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Catching Up: September 5

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  • russophile2002
    +PAX Catching up here, this is the one that should have run yesterday. Continued prayers for Sr. Lany Jo and her Mom, who had surgery which may save her life.
    Message 1 of 1 , Sep 6, 2003

      Catching up here, this is the one that should have run yesterday.
      Continued prayers for Sr. Lany Jo and her Mom, who had surgery which
      may save her life. Next 48 hrs. are crucial, also for Linda, whose
      biopsy results won't be in till Tues. or Wed. Waiting is so tough, as
      many know! God's will is best. All is mercy and grace. Thanks so
      much. NRN

      January 5, May 6, September 5

      Hence the Lord says in the Gospel,
      "Whoever listens to these words of Mine and acts upon them,
      I will liken to a wise person
      who built a house on rock.
      The floods came,
      the winds blew and beat against that house,
      and it did not fall,
      because it had been founded on rock" (Matt. 7:24-25).

      Having given us these assurances,
      the Lord is waiting every day
      for us to respond by our deeds to His holy admonitions.
      And the days of this life are lengthened
      and a truce granted us for this very reason,
      that we may amend our evil ways.
      As the Apostle says,
      "Do you not know that God's patience is inviting you to repent" (Rom.
      For the merciful Lord tells us,
      "I desire not the death of the sinner,
      but that the sinner should be converted and live" (Ezech. 33:11).


      Blessed Columba Marmion wrote:

      "You may ask: Is not the monastery the ante-chamber of Heaven?
      Assuredly it is; but to stay a long time in a waiting room and there
      to bear monotony and annoyances, can become singularly burdensome and
      require a big dose of endurance."

      Probably no one really likes waiting rooms and some of us loathe them
      far more than others. I certainly fall closer to the latter extreme!
      It's not that I can't find anything to do, I usually can read or
      pray, but not always. There is noisy talk, or there are sometimes
      TV's, both of which others need, so one can hardly grouse about them.
      That which makes a waiting room more tolerable (like silence,) for
      some makes it less so for others!

      Had I to wait an entire day in a waiting room, I'd come home truly
      fatigued. Weeks? Months? No doubt they'd have to crack out the
      leather wrist and ankle restraints and give me psychotropic drugs IV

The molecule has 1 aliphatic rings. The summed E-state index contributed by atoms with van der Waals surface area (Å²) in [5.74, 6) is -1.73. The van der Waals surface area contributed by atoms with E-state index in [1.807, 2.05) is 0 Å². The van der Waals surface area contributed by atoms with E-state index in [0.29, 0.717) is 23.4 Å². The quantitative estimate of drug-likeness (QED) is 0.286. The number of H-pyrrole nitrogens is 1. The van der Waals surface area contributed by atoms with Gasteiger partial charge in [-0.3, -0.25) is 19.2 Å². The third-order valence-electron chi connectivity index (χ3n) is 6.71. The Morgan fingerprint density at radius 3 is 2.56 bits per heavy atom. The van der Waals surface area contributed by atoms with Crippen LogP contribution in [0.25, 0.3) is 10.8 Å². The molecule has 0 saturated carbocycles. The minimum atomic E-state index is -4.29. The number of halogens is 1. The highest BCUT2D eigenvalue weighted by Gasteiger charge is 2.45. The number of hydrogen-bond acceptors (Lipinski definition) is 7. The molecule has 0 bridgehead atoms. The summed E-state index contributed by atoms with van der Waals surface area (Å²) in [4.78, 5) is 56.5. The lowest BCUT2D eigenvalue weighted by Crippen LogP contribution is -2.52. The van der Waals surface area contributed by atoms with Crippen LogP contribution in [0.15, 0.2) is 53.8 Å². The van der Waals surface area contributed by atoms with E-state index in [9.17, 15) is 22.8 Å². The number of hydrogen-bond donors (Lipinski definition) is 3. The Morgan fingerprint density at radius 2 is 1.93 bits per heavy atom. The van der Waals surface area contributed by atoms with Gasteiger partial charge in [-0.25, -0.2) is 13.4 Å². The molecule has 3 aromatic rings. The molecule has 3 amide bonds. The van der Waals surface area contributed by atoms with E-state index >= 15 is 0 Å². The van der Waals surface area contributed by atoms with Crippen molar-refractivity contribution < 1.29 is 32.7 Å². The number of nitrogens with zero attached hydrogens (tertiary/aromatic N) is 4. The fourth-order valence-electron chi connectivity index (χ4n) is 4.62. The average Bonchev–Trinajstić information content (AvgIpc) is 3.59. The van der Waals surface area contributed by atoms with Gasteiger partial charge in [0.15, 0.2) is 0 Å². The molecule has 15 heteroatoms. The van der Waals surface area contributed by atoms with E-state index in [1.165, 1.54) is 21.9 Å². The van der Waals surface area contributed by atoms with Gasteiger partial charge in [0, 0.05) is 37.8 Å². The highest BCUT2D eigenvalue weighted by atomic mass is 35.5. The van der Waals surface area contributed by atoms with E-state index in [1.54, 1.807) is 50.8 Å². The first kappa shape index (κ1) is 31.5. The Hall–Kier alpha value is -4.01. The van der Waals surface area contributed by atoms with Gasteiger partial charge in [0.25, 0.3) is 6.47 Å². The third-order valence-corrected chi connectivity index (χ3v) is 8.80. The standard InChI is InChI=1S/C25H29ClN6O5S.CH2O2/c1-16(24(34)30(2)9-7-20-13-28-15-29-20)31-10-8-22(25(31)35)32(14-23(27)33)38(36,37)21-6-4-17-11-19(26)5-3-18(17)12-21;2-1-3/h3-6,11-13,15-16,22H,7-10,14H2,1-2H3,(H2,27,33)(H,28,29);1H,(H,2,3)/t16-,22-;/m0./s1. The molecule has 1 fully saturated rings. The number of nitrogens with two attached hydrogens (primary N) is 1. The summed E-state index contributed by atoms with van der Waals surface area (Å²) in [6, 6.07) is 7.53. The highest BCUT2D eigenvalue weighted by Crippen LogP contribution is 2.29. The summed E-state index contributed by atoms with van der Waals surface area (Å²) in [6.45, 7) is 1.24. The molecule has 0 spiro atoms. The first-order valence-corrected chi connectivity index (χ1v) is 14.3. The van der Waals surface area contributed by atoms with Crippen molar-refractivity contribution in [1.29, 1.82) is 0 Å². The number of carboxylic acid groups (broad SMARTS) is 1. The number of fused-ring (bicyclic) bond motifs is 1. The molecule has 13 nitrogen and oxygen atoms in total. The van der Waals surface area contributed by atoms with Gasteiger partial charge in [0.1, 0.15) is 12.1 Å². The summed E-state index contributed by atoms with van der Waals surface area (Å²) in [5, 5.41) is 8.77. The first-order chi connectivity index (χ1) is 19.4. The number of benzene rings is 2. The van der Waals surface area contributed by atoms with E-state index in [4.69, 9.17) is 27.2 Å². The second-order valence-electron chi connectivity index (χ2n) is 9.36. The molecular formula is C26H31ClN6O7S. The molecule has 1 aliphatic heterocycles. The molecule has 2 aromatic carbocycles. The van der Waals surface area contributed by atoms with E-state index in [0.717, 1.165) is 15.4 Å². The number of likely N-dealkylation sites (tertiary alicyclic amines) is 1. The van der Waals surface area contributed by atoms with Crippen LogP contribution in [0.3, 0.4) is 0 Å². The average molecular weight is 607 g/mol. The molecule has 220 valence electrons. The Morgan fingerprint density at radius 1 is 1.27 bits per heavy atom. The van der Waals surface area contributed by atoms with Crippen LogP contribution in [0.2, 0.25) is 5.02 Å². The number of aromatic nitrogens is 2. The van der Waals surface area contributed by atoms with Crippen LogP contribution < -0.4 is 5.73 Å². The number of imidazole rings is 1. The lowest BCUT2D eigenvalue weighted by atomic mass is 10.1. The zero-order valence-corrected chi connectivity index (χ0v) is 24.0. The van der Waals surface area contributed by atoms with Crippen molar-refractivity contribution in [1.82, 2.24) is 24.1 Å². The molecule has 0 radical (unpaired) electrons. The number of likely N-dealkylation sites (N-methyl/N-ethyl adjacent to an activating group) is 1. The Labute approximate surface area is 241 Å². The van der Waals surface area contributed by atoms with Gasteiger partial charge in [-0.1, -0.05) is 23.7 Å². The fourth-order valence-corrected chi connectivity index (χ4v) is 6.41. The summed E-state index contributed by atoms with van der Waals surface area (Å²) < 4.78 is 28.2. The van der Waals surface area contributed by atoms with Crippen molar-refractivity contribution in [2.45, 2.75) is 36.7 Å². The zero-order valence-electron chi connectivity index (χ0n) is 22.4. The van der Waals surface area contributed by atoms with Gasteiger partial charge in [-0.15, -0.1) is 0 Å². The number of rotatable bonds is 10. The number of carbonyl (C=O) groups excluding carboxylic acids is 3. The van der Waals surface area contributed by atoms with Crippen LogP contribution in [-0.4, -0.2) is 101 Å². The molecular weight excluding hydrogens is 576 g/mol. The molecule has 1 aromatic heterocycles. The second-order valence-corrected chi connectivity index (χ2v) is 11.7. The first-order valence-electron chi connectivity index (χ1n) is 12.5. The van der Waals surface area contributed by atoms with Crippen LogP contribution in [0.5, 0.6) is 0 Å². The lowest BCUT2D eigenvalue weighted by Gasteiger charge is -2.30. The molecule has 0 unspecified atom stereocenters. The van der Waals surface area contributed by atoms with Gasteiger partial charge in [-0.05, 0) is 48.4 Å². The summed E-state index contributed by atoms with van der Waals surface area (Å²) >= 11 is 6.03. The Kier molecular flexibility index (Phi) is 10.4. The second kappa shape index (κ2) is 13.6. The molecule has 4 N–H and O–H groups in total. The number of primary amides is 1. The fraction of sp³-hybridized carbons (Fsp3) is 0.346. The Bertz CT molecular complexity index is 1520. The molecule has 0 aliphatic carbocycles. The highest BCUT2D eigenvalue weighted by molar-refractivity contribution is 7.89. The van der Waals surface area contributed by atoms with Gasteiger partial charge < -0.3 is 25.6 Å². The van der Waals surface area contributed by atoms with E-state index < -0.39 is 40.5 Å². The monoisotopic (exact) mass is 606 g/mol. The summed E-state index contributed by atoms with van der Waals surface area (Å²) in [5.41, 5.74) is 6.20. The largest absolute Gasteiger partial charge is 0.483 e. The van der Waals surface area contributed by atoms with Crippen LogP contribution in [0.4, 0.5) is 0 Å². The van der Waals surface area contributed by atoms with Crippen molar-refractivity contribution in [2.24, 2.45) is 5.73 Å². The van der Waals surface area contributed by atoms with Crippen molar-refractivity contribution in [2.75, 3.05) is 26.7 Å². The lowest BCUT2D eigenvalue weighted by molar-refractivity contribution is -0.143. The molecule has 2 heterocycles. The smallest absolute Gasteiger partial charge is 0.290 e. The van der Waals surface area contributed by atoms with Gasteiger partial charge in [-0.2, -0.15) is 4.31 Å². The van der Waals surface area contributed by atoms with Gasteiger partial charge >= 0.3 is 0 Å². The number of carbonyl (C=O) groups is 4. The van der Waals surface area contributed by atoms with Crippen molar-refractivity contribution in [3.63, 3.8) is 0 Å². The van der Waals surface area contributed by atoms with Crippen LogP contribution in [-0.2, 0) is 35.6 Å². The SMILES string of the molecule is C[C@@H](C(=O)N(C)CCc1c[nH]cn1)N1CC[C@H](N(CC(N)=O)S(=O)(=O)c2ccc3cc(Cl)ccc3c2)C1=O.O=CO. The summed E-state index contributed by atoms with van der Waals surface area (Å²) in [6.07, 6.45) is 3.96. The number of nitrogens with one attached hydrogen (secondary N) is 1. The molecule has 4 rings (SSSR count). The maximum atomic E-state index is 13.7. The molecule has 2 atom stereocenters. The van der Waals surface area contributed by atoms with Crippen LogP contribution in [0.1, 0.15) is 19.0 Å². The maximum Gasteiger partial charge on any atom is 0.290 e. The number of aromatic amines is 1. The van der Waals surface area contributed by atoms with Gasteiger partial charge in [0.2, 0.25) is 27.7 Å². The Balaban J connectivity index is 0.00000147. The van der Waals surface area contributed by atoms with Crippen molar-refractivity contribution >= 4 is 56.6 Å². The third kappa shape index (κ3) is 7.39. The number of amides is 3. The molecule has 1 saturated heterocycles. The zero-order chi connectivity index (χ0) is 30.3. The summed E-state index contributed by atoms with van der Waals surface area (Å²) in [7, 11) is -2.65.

push!! I would be a mess. Patience is not my strong point and I am
      sure many can relate to that on one level or another.

      But Scripture and the Holy Rule assure us that a loving, all-merciful
      God waits far more than any of us could stand. He waits for all our
      lives, every instant, every millisecond. He waits before every
      conversion and after every fall. He waits till our death, if need be.
      Even then, when we can no longer run so fast, does He open His arms
      of Divine Mercy one last all-but-irresistible time. We could still
      refuse Him, but what folly that would be!

      He waits. He does not stalk or crouch in hiding like a predator. His
      are not the finite limits of some flawed human who watches only for
      our falls, who delights at every trip or stumble. He perfectly,
      patiently, lovingly, mercifully waits. GOD waits. For us, who are
      less than nothing by comparison, GOD Himself waits!

      There were many years when I was so emphatically trying to ignore
      Him, when "...I fled Him, down the labyrinthine ways of my own
      mind..." I used to hate having people quote Francis Thompson's "Hound
      of Heaven" to me in those times.

      I am still annoyed by it insofar as it portrays God as a rather
      insuperably Herculean pursuer of very heavy foot! (Let us bless God
      that this is poetry and NOT Scripture!) I think that God has
      aninfinitely more polite and respectful means of waiting and seeking.
      But there are great truths in Thompson's poem and I shall leave you
      with two excerpts, both quite near the end of the poem. Beloveds, may
      these be the first words we all hear at death!

      "All which thy child's mistake
      Fancies as lost. I have stored for thee at home:
      Rise, clasp My hand, and come!"

      "Ah, fondest, blindest, weakest.
      I am he Whom thou seekest!
      Thou dravest love from thee who dravest Me."

      Love and prayers,
      Jerome, OSB
      Petersham, MA
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